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LA County Reaches Threshold To Reopen Schools. What Does That Mean For LAUSD?

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An example of what an L.A. Unified School District classroom could look like if campuses reopen. (Chava Sanchez/LAist)
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For the first time since the pandemic began, L.A. County has reached a threshold for reopening school campuses -- but that doesn’t mean the L.A. Unified School District is ready to bring students back.

Over the last month, Superintendent Austin Beutner has pushed back against pressure to reopen schools, and has criticized messaging from the state and county health departments.

“Changing and inconsistent guidelines undermine the trust all in the school community need to have that their schools are as safe as possible,” Beutner said in his weekly address on Monday.

L.A. County reaching this reopening threshold is partially on account of dropping case rates, but also because the conditions for in-person instruction have recently changed.

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Until early January, counties in the most restrictive "purple" tier, such as Los Angeles, were not allowed to open school campuses. That changed when Gov. Gavin Newsom released the Safe Schools For All plan, a funding proposal meant to encourage districts to reopen schools for the youngest students.

According to that plan, which has yet to be finalized, districts can reopen classes for transitional kindergarten through second grade in counties reporting 25 positive coronarius cases out of 100,000 people, a rate that is still deep in the purple tier.

After that proposal was released, the state altered its health guidance to allow TK-6 grade classes to reopen in-person once the new threshold is reached in a county.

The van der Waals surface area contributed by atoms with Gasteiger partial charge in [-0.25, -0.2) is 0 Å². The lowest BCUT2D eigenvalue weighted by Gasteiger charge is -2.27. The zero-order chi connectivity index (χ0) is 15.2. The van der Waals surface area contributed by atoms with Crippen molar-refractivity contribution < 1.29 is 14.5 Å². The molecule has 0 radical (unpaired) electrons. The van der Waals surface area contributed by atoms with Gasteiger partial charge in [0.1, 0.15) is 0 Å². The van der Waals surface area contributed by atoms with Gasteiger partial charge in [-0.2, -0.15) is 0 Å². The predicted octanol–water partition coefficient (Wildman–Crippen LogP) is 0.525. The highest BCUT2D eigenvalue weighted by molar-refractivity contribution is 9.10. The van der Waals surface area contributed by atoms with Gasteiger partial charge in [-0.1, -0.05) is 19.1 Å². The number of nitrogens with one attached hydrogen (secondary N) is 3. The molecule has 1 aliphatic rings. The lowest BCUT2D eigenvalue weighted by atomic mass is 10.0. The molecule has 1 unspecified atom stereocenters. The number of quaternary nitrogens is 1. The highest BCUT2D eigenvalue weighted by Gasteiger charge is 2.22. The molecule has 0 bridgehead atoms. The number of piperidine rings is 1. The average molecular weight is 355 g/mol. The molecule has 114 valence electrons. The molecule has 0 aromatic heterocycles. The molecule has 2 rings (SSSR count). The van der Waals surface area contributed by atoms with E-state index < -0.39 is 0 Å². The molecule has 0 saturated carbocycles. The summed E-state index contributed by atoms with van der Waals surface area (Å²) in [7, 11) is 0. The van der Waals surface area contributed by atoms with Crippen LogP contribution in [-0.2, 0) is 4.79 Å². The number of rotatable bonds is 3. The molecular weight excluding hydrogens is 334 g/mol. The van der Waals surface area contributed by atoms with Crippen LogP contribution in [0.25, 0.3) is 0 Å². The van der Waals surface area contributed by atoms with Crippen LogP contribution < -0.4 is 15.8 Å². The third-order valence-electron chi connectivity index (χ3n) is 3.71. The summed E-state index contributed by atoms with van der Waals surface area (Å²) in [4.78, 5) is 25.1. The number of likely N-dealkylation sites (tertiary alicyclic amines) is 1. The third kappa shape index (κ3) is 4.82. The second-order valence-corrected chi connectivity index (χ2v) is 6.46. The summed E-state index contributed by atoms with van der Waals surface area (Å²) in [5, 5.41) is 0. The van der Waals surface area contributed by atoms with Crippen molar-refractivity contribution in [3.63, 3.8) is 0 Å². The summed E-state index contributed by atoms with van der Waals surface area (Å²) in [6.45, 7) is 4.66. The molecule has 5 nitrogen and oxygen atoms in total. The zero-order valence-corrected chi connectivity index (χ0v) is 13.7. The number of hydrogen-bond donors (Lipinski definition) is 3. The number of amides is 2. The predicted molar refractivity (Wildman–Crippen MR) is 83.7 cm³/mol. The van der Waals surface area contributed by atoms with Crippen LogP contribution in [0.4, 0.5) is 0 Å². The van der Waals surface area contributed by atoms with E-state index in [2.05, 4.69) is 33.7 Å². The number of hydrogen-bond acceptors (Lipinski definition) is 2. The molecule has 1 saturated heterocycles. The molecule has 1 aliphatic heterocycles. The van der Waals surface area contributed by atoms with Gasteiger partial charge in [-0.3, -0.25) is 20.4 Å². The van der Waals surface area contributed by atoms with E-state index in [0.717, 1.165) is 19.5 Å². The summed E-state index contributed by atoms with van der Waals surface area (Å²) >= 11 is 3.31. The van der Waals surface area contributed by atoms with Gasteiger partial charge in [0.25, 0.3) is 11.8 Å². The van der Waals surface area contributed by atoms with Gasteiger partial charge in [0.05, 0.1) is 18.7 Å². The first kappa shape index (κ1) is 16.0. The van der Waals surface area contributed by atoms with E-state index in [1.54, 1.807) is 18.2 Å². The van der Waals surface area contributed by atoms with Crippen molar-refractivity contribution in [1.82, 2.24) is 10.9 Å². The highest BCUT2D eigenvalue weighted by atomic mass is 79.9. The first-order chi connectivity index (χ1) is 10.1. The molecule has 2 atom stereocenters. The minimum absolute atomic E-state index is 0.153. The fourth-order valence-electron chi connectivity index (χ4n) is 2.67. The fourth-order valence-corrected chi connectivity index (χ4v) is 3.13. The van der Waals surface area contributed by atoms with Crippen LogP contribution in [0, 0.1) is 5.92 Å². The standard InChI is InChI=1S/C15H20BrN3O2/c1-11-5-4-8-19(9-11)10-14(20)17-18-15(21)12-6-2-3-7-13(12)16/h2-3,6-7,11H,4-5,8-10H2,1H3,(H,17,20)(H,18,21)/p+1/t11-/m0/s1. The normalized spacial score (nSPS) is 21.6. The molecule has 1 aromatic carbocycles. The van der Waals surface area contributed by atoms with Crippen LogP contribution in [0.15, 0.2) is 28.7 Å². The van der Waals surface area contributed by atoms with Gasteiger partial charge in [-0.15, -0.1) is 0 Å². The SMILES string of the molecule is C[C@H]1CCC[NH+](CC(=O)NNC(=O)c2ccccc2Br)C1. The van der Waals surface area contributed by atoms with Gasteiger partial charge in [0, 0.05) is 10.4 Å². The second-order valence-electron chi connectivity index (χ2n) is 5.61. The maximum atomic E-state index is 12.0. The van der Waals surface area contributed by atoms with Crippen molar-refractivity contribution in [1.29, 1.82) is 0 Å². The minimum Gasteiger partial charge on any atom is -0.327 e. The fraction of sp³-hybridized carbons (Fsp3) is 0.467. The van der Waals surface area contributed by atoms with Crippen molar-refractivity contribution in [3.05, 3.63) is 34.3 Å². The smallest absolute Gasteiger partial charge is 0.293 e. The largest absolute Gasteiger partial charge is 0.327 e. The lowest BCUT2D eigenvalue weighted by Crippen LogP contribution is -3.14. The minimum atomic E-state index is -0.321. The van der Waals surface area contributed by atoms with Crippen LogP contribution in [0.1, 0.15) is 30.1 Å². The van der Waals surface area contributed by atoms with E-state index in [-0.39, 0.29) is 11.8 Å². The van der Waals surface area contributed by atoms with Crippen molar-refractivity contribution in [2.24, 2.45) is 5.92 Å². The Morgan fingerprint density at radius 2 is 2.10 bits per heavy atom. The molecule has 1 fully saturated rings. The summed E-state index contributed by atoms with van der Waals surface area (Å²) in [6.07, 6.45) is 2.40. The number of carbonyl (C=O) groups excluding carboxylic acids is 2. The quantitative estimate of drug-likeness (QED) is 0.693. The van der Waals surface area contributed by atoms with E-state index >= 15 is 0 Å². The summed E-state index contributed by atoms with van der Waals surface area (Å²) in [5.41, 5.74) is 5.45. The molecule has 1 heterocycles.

While L.A. County has now met that first requirement of lowered cases, LAUSD also needs to propose a reopening safety plan with the support of the district unions, including United Teachers Los Angeles (UTLA). That expectation is still far from met.

Beutner said the district sent a draft plan to the state last month, but it's missing the union's sign-off.

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The district and the teachers' union were hoping to come to an initial agreement in late January, but bargaining has now stretched on for weeks longer as vaccinations and case thresholds have emerged as sticking points.

UTLA leaders have made it clear they don’t support a return to campus in the purple tier.

“We remain firmly in the Purple Tier, which indicates [an] extremely high-risk level, and health officials are concerned that the more contagious variants spreading in our community could lead to another spike,” UTLA President Cecily Myart-Cruz said in a union update video on Friday.

The union is also pushing for all teachers to be vaccinated before returning to campuses, a precaution that Gov. Newsom and officials for the Centers for Disease Control and Prevention have called unnecessary.

The L.A. County Department of Public Health has indicated that educators will be a prioritized group, but they likely won’t be eligible to receive shots until March.

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